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Which Psychotherapy?
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Which Psychotherapy?
Leading Exponents Explain Their Differences

Edited by:
  • Colin Feltham - Emeritus Professor of Counselling & Psychotherapy, Sheffield Hallam University

Other Titles in:
Counseling & Psychotherapy

April 1997 | 224 pages | SAGE Publications Ltd
Can mainstream therapeutic orientations coexist in harmony? If there is friction between them are they simply minor and unimportant? Is integrationism a reality, a myth, or simply another orientation or group of orientations in the making? Can therapy credibly and effectively continue being the pluralistic field that it is today? This controversial book discusses these and other important questions, arguing that far from becoming unified, 20th century psychotherapy has in fact been fundamentally characterized by serious disagreement on views of human nature, treatment rationales, and goals. Focusing on the differences rather than the commonalties in therapy, eight eminent practitioners in their own fields demonstrate the diversities in therapies and why for the most part it is not possible to tolerate or integrate with other approaches. Each therapist highlights the distinctive properties of his or her orientation and discusses the following questions: + Why and how they came to found, adapt, or choose the approach they currently practice + Which criticisms of the approach they consider to be valid + Which approaches they consider to be ineffective, misleading, or dangerous, and conversely, which approaches seem to be more promising or effective + Why their approach is more effective or comprehensive and why it may be more suited to certain clients or client problems + How they account for research that suggests that no one approach seems more valid than any other Which Psychotherapy? is a challenging and thought-provoking book that opens up a powerful debate. Introducing students and practitioners to a fascinating selection of therapeutic approaches and their leading proponents, the book effectively maps and explains the different bases that underpin the theories and helps to make sense of the range of therapeutic practices. It will be invaluable reading for trainers, their trainees, and all reflective practitioners.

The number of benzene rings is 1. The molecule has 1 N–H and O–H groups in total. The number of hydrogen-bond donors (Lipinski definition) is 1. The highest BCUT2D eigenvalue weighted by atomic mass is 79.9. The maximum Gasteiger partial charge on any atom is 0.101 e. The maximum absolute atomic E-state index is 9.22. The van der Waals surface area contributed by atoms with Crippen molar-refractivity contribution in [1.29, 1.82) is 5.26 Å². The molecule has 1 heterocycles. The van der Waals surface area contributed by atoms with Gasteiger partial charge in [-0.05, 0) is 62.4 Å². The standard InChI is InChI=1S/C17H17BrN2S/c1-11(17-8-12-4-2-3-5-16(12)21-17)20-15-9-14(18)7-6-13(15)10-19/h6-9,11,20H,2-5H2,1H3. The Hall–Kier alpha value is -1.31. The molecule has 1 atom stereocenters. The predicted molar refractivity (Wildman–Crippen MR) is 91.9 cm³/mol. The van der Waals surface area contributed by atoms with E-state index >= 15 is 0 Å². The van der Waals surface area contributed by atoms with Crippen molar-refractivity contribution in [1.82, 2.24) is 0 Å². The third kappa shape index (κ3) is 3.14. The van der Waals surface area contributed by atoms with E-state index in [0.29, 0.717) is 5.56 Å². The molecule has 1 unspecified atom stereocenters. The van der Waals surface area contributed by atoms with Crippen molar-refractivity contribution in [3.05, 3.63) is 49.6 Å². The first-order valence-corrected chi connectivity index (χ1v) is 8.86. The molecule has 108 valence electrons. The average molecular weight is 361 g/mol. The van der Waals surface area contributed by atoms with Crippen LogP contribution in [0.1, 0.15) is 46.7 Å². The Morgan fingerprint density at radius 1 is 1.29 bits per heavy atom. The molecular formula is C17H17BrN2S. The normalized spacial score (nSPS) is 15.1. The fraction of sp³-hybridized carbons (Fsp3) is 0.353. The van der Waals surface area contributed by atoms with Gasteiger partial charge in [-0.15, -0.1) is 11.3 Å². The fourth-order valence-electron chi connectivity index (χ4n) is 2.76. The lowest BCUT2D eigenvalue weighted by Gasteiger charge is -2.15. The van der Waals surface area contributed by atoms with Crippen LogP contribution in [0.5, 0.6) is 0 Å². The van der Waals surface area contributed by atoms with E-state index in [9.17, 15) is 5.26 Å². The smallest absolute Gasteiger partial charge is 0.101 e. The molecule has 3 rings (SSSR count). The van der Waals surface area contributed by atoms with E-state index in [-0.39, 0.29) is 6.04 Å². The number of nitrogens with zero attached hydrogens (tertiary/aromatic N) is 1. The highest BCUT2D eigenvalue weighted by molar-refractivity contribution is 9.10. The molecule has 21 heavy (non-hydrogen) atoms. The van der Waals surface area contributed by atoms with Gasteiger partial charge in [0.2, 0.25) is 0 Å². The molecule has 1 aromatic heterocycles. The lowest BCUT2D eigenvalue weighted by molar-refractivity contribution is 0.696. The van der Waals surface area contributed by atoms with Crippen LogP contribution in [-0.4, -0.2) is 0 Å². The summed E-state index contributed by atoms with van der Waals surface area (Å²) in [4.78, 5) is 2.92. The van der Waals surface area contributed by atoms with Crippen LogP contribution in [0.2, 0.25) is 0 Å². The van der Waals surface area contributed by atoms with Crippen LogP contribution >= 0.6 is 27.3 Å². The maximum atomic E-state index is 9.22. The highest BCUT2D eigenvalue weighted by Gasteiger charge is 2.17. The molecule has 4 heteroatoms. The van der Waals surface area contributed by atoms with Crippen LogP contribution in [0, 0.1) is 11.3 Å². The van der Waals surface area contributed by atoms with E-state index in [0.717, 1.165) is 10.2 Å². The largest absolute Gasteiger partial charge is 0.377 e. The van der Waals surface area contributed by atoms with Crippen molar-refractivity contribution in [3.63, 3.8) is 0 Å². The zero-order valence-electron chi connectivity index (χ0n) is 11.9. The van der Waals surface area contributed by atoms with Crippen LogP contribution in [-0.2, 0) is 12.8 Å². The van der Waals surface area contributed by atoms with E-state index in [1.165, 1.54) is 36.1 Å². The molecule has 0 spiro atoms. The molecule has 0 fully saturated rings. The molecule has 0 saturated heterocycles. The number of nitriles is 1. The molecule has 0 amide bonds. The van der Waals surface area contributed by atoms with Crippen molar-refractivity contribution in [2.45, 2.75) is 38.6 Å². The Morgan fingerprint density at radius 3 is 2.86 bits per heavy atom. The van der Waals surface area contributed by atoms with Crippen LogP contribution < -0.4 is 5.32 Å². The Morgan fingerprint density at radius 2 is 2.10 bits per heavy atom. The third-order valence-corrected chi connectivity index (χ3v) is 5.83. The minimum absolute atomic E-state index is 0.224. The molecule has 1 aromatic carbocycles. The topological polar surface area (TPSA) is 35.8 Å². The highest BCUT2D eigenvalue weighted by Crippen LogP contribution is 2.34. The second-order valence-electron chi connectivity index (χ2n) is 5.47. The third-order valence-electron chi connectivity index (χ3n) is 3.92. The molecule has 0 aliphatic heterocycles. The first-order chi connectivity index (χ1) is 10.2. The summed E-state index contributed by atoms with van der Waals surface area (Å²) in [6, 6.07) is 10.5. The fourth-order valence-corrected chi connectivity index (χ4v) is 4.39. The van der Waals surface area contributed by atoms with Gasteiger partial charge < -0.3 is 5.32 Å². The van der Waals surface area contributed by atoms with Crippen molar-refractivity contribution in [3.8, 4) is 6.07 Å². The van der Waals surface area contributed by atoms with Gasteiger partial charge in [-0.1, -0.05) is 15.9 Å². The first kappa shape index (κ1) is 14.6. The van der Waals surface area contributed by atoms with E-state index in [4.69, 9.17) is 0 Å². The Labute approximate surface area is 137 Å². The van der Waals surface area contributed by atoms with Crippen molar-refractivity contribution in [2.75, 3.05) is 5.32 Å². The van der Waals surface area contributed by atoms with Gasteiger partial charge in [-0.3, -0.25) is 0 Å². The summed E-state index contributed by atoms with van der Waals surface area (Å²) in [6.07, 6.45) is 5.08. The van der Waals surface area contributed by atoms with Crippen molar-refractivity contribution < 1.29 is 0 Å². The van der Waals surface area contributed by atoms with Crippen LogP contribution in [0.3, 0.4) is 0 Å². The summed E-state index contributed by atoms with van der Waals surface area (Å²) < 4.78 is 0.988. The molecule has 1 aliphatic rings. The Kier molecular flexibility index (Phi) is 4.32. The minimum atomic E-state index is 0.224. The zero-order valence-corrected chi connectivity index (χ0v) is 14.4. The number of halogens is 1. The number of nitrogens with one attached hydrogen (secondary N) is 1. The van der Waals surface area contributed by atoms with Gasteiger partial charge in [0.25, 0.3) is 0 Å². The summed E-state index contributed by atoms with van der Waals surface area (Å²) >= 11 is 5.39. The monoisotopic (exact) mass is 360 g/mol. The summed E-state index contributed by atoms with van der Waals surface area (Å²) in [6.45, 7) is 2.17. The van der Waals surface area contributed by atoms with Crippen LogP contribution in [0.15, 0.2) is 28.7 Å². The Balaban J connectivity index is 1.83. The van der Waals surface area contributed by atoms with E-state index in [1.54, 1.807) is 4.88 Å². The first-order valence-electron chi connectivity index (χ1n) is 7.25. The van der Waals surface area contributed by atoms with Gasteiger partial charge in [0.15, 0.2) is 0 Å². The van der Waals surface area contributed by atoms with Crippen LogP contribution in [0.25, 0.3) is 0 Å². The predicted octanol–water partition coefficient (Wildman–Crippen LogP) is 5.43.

Colin Feltham
Irreconcilable Psychotherapies?
Jerold D Bozarth
The Person-Centered Approach
Petruska Clarkson
Integrative Psychotherapy, Integrating Psychotherapies, or Psychotherapy after `Schoolism'
Albert Ellis
Rational Emotive Behavior Therapy
John M Heaton
Existential Psychotherapy
Robert Langs
The Communicative Approach
Alvin Mahrer
Experiential Psychotherapy
An Unabashedly Biased Comparison with Some Other Psychotherapies

 
Stephen Palmer
Multimodal Therapy
John Rowan
Transpersonal Psychotherapy

`Eight distinguished practitioners address twelve different questions, aimed at identifying the distinctive qualities of their own approach and demonstrating how it has been arrived at. The result is a book that will allow both experienced practitioners and trainees to become familiar with and compare the current thinking of these well-known people... the very passion of these opposing and sometimes exclusive convictions may be the well-spring for the efficacy and achievements of these eminent practitioners and trainers' - Self & Society

`An interesting review of how contemporary therapists view their theories in relation to others... interesting and thought-provoking... all [chapters] were compelling' - Contemporary Psychology

`Contains some interesting arguments' - Counselling, The Journal of the British Association for Counselling

`A worthwhile read... the book awakened me to understanding more about how a core belief or orientation can result in polarised attitudes towards the person. At the same time, in some cases, there is fundamental common ground which could potentially lead to genuine integration' - [ac]Eisteach, The Journal of the Irish Association for Counselling and Therapy

Colin Feltham